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Conservation spreads through Campus

Laura+Mattair+waters+succulents%2C+which+were+used+to+fundraise+for+the+SUP+club+
Laura Mattair waters succulents, which were used to fundraise for the SUP club

Laura Mattair waters succulents, which were used to fundraise for the SUP club

Photo By Alexa Wallace

Photo By Alexa Wallace

Laura Mattair waters succulents, which were used to fundraise for the SUP club

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Science teacher Laura Mattair’s classroom is lined with small tanks that will soon be filled with aquatic plants. This experiment is used to provide hands-on education of ecology and the effect of pollution on oceans for Advanced Placement Environmental Science students.

Only in its second year, AP Environmental Science is gaining notoriety.

Mattair suggested an environmental science be taught on campus because she saw a need for more diversity of science courses offered.

“We cover ecology in Biology, but there’s not enough time to really cover the subject,” Mattair said.

Mattair studied biology and ecology in college and is now pursuing her master’s in environmental science. Her passion for environmental studies began early on, and she said she hopes to share that passion with her students.

“Mrs. Mattair has helped me gain a new perspective on the impact of the small choices I make,” junior Brynn Hansen said. “This has helped me gain a deeper understanding of environmental science and has helped me recognize that not all environmental issues are black and white.”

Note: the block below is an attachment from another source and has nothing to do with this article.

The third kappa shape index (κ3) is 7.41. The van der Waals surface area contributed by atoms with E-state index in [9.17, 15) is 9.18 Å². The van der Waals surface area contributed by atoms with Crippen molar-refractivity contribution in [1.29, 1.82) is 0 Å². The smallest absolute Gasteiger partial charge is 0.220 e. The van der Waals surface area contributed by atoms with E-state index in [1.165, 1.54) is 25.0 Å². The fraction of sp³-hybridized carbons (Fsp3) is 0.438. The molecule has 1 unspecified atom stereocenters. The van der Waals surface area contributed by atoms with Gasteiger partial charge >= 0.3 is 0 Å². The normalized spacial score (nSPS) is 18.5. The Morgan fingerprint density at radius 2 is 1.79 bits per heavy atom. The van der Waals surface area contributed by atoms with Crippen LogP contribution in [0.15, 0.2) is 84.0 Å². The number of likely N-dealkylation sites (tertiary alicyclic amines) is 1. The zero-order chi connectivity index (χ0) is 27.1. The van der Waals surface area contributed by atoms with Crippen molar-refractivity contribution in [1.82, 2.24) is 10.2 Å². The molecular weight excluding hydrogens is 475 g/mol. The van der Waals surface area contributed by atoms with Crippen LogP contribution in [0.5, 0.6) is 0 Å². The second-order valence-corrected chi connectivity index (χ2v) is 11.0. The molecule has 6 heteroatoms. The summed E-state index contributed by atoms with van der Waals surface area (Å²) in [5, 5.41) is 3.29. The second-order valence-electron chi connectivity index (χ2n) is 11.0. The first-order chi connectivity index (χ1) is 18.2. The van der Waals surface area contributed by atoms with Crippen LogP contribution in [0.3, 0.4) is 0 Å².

Topics covered in AP Environmental Science include energy usage and conservation, natural systems and the impact of the human footprint.

“We cover a lot in the class, but the overall theme is how we impact our environment,” Mattair said. “Everything from the food we grow to how we construct cities has a huge impact on the environment.”

Mattair stressed that she hopes every student enrolled in the course gains a practical understanding of their footprint in society.

One of the byproducts of this passion is the Sustainable Urban Pioneers (SUP) club, for which Mattair serves as adviser. The club is dedicated to conservation projects on and off campus.

Recently the club sold succulents to raise funds to turn the Special Education garden into an aquaponics garden. The transition would make the garden more eco-friendly and cut down on water usage.

“Ms. Mattair is super helpful in supporting SUP’s fundraisers and projects because she provides a ton of her own materials for us to use and helps us create ideas for promoting sustainable lifestyles among youth on campus,” junior and SUP club secretary Alyssa Sanjonco said.

 

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Conservation spreads through Campus